Hello and welcome to the Super Science Update for May 2018, your one-stop spot for great ideas on how to get science discussion going at home. There are lots of ways to get discussion going below, which is linked to what each year group are covering in school, so dip in and start talking science!
The children in Nursery have been asking questions about archaeopteryx (pictured below). The children loved asking questions about what it was (many scientists see it as a ‘missing link’ between dinosaurs and birds) and Miss Webster reports that the language children were using was exceptional.
You could follow up this discussion by asking:
What kind of animal is this?
Is it a dinosaur?
Is it a bird?
Why do you think this?
Children in Reception have been learning about minibeasts. The children have been learning the names of different minibeasts and finding out where they live. You could ask your children:
What different types of minibeasts do you know?
What minibeasts might you find living near the ground?
What minibeasts might you find flying in the air?
Ask an adult to go outside with you on a minibeast hunt! What did you find?
Year One will be learning more about plants over the coming few weeks. Their focus will be on identifying and naming the different parts of plants. You could start discussions by asking:
What different parts of a plant do you know?
What are the different parts of a plant for?
Do all plants have the same parts?
Year Two have also been learning about plants. Specifically, the children have been learning about how seeds germinate and are now moving on to finding out which parts of a plant we can eat.
Which different parts of a plant do we eat?
What examples can you remember (for example, carrots are roots; apples are fruit; peas are seeds)?
What does germinate mean?
What do seeds need so that they can germinate?
Year Three are carrying on their learning about light and dark. A large part of their focus is on shadows. These questions follow on from the ones you might have considered before the Easter holidays, before Year 3 started their learning about light and shadow.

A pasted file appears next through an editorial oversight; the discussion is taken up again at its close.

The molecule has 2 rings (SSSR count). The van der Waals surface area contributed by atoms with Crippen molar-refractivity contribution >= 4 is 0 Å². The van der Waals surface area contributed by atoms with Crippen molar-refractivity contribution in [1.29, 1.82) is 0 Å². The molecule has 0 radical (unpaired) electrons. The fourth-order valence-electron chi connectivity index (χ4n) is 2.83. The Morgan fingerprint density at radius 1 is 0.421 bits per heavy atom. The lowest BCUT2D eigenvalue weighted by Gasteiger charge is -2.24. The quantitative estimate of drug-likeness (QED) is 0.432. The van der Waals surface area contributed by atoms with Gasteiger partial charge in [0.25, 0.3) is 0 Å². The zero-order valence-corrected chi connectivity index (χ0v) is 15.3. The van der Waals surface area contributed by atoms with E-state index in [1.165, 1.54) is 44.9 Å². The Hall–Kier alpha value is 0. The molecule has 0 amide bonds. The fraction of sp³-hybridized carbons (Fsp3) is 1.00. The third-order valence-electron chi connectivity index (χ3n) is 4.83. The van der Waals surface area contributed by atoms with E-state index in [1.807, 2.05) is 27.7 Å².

Where do we get shadows?
Why are shadows created?
What affects the size and length of shadows?
Year Four will be learning about teeth in the coming weeks. Their focus in the classroom will be mainly on human teeth and hygiene but your discussions at home can, of course, follow your children’s own interests and lines of enquiry. You might ask:
What different types of teeth do humans have?
What are they for?
What foods or drinks cause the most damage to your teeth?
Why do different animals have different kinds of teeth? (For example, horses have flat teeth whereas cats have sharp teeth.)
Year Five have been learning about life cycles, including those of plants and animals. They have been comparing the life cycles of different living things and have also gone into more depth about the life cycles of plants. You could ask:
What parts of a plant are for reproduction?
What jobs do they do?
What important process in flowering plants is needed for reproduction?
Year Six have been learning about the Titanic and this could lead to some very interesting scientific questions.
Where is Titanic now?
How do we know?
Why did Titanic sink? (Note to parents and carers- children in Year 6 should, I’m sure, be able to go into more detail here than simply “It hit an iceberg!”)
What might have happened if Titanic had hit the iceberg head on?
There’s a link to a computer generated reconstruction of the sinking below: